Employers groups and unions have broadly welcomed the government's pensions White Paper outlining the workings of 'personal pension accounts'.
The government today revealed the latest part of its shake-up to protect the retirement incomes of future workers.
Work and pensions secretary John Hutton told parliament that personal accounts would be set up for low-paid workers without access to a company scheme.
Employee contributions of a minimum 4% of salary would be added to contributions of 1% in tax relief and 3% from employers.
Martin Temple, director-general of manufacturers' body the EEF, said: "This White Paper ticks most of the boxes are far as manufacturers are concerned.
"In particular, the government has responded positively to our concerns about the need for simplicity."
Meanwhile, Brendan Barber, general secretary of the TUC, said: "Today's proposals are to be warmly welcomed. They are another important building block in a new pensions settlement.
"In particular, we welcome the government's rejection of employer lobbying for a waiting period before employees can join or rejoin the scheme in each new job."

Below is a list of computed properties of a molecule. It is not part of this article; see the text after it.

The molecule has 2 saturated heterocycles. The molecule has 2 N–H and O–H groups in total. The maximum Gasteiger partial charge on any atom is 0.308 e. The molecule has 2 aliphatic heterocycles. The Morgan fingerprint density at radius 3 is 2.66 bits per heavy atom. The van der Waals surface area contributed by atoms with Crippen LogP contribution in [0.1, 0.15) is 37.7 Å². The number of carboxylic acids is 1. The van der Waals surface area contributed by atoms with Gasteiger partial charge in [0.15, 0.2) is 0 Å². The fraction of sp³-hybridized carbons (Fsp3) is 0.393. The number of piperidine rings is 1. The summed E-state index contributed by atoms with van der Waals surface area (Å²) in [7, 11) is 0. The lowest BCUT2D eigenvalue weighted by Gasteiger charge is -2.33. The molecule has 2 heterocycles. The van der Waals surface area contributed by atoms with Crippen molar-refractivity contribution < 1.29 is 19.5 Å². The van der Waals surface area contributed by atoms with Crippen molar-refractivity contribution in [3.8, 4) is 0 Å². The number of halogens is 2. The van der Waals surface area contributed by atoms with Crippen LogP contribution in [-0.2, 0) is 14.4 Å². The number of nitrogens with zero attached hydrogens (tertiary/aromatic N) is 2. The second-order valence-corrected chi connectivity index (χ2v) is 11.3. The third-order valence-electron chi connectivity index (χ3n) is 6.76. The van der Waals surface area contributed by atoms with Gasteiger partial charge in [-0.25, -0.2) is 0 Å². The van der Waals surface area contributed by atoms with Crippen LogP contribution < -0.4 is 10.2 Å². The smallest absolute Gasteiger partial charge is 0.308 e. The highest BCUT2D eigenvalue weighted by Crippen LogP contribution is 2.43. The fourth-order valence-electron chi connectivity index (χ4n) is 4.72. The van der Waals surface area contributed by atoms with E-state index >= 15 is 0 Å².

The EEF welcomed the following measures in the White Paper:
- The decision to base the model for delivering personal accounts on the Pensions Commission's National Pension Savings Scheme.
- Auto-enrolment of employees into personal accounts when they start employment.
- Simple and transparent criteria for determining how employers with an occupational pension scheme can be exempt from having to automatically enrol their employees into personal accounts.
However, Barber said there were still many important details yet to be addressed.
"Our one disappointment is that the administration of the new scheme will take place in the private sector, even though the public sector already has experts collecting contributions from employees and employers in the shape